Thursday, January 10, 2008

BT bets its future on broadband

BT's Ebbsfleet fibre trial announcement-

1) as covered by the Guardian, 2) the real story behind the announcement from the FT- Minister Timms stands down, 3) some further details.

A significant move towards an open access model... and the reality of the market, investment, and failure of a government NGN/fibre policy.

1) Richard Wray, communications editor | The Guardian, Thursday January 10 2008 | BT bets its future on broadband 20 times faster than now · Openreach to install fibre system at Ebbsfleet · Kent Network will rival those of Japan, Korea and the US

2) | Pressure off BT over superfast broadband
BT would not be forced to invest billions of pounds in a national, superfast broadband network, ministers said last night, as the company outlined tentative plans to accelerate broadband speeds hugely.
The government's move is likely to be greeted with relief by investors, who feared it had been pressing BT to spend £15bn or more on a fibre-optic network connecting all homes. (...)

more details --

More: news

Related: Ofcom launches fibre-access consultation


bbc | Last Updated: Tuesday, 29 January 2008, 14:04 GMT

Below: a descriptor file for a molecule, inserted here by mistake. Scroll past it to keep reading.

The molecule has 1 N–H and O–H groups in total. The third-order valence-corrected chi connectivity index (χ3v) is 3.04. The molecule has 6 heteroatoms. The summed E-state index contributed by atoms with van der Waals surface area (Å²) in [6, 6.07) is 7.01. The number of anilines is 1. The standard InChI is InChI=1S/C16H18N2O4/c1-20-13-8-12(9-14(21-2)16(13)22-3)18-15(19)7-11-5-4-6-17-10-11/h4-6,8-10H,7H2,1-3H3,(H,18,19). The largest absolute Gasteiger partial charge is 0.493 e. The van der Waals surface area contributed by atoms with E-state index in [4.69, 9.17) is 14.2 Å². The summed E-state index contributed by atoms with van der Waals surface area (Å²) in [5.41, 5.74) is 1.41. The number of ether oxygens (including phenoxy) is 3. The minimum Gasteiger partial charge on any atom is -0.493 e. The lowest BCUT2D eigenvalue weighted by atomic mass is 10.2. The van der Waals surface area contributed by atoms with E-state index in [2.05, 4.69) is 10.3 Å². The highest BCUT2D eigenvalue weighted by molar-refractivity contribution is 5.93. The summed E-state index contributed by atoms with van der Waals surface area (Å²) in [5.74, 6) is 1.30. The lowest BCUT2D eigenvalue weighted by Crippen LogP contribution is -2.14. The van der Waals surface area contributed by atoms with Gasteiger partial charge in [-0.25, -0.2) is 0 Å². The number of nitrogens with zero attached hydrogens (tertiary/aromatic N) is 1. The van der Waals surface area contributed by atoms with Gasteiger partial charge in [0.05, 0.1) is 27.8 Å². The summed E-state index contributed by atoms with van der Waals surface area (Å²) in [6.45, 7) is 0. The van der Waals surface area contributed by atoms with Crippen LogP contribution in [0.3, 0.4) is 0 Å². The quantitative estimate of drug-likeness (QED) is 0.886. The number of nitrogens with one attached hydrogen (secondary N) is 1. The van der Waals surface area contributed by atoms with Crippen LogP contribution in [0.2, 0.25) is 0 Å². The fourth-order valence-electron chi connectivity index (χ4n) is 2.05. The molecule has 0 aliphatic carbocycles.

'There is no Ebbsfleet'

A £2m, 50-metre sculpture has been commissioned to represent the huge regeneration scheme in north Kent. The BBC's David Sillito visits the site and asks whether it will live up to its grand ambition.

"There is no Ebbsfleet, it's a train station and that's it. That's all Ebbsfleet is. There is no Ebbsfleet".


In the past they might have just built some houses and left it at that, nowadays the buzz phrase is "placemaking" and that involves trying to create the intangible things that turn a place you live into a place you care about.

"You can't make a community. Community comes from the heart. All we can do is give it the best start possible."

And a 50-metre piece of art will help?

"Oh, I think all sorts of things have a very important role to play in that but certainly yes, helping put Ebbsfleet on the map, giving it a sense of pride, giving it a totem."

So icon first, town second.

Building houses, you see, is easy. Building a place that people care about is rather harder

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